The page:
“After that I stumbled across The Corries and their work in traditional folk music and wanted to have a complete compilation of Jacobite folk music for my own use. It really intrigued me that so much of the Jacobite music that is loved by modern generations is a development out of Romanticism writers such as Robert Burns and James Hogg.”

He pointed to the Skye Boat Song which he described as ‘heavy romanticization of the event, less historical accuracy’.

The goal of the project is threefold. To provide a list of Jacobite music in order to understand the cultural significance of the sings; to provide the actual music with the lyrics; and to provide a brief historical introduction to the song.

Andrew, who plans to attend the Scottish Games at the weekend, can be reached on

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Favorite Songs

Sandra Macintyre has been a Society member for many years. Here she reveals her favorite Scottish song, and why.

Between 1940 and 1945, for safety during the bombings around the Glasgow shipyards, eight-month pregnant mothers were evacuated out of the city, including to Haddo House, the family seat of the Gordon Clan. The house was turned into a nursing home for the duration of the war. Approximately 1,000 babies were born there in the town of Methlick, Aberdeenshire. I was one of those babies.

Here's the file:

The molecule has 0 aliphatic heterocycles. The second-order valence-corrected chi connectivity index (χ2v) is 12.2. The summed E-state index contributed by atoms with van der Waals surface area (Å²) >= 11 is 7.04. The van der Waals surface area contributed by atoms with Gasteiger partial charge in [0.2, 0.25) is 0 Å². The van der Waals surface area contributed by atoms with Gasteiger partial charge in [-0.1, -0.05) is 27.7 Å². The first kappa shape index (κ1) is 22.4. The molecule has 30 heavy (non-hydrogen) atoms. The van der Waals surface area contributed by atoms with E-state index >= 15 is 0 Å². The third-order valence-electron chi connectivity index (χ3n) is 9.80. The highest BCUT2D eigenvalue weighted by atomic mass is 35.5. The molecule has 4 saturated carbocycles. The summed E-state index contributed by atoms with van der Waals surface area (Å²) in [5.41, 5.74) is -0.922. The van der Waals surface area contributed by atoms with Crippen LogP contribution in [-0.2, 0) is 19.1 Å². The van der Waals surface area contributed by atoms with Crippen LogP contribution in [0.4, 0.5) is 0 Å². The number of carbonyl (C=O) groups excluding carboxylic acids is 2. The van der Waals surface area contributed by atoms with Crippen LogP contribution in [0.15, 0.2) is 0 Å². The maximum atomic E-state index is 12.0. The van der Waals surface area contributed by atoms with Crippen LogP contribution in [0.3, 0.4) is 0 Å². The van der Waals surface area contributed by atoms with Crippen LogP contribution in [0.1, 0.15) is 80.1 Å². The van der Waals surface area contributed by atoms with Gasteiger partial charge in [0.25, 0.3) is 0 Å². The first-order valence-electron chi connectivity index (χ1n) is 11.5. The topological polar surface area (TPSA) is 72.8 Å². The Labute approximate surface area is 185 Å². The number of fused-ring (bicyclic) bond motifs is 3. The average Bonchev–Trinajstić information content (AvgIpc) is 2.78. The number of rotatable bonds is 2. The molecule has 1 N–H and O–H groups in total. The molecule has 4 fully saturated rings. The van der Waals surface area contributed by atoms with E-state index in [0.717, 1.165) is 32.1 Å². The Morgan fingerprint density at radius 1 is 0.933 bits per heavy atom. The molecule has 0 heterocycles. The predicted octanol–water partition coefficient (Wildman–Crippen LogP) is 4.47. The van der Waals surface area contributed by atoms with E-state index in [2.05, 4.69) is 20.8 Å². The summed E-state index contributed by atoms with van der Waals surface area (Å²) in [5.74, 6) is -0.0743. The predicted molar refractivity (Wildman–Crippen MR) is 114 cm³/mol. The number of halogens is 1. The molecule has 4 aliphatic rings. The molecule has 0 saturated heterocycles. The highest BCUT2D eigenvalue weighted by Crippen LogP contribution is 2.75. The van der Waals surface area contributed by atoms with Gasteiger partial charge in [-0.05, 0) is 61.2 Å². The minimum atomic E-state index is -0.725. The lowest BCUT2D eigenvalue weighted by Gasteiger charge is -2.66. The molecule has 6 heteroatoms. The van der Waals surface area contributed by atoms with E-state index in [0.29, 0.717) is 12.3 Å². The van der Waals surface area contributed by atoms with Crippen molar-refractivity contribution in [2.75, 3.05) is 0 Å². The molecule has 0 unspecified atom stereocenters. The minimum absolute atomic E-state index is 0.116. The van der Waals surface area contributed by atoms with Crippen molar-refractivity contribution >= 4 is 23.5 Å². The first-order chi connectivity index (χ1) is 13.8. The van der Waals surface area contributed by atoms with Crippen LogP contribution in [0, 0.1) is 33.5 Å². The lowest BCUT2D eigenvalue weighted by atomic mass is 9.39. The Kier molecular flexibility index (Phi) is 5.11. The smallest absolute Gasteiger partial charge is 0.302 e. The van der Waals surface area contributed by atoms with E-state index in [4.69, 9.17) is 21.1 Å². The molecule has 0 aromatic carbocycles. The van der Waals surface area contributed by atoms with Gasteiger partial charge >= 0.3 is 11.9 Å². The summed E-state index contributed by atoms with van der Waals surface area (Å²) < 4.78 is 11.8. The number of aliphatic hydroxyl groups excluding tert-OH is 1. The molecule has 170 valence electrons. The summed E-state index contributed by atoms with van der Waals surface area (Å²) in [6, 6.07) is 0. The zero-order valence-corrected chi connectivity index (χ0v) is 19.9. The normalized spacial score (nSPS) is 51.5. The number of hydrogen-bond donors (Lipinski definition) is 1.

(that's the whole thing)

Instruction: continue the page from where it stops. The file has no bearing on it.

Today the house is on the national register and open to the public. I have visited twice, one of the times returning with my mother to celebrate my 50th birthday. During that visit we met the nurse who delivered me. Because of this connection, “The Northern Lights of Old Aberdeen” has always been a special song in our family.

The Northern Lights of Old Aberdeen, mean home sweet home to me;
The Northern Lights of Aberdeen are what I long to see.
I’ve been a wanderer all of my life, and many a sight I’ve seen,
God speed the day when I’m on my way to my home in Aberdeen.

When I was a lass, a tiny wee lass, my mother said to me
Come see the Northern Lights my love, they’re bright as they can be.
She called them the heavenly dancers, merry dancers in the sky;
I’ll never forget that wonderful sight, they made the heavens bright.

I’ve wandered in many far-off lands and travelled many a mile.
I’ve missed the folks I’ve cherished most, the joy of a friendly smile.
It warms up the heart of a wanderer, the clasp of a welcoming hand;
To greet me when I return home to my native land.

Snippets from Scotland

Snippet from The Scotsman

The world-famous Macallan distillery in Scotland’s Speyside region has released it’s oldest single malt, distilled during World War Two.

Snippet from Largs and Millport News

Britain won its only two medals at the recent Winter Olympics in the curling events. But a Scottish doctor was instrumental in popularizing the sport in the 1800s

Snippet from The Press and Jouornal

The incredible wartime story of Scotland’s ‘Anthrax Island’ which was contaminated before being cleaned up by the mysterious Dark Harvest Commandos is to be made into a film.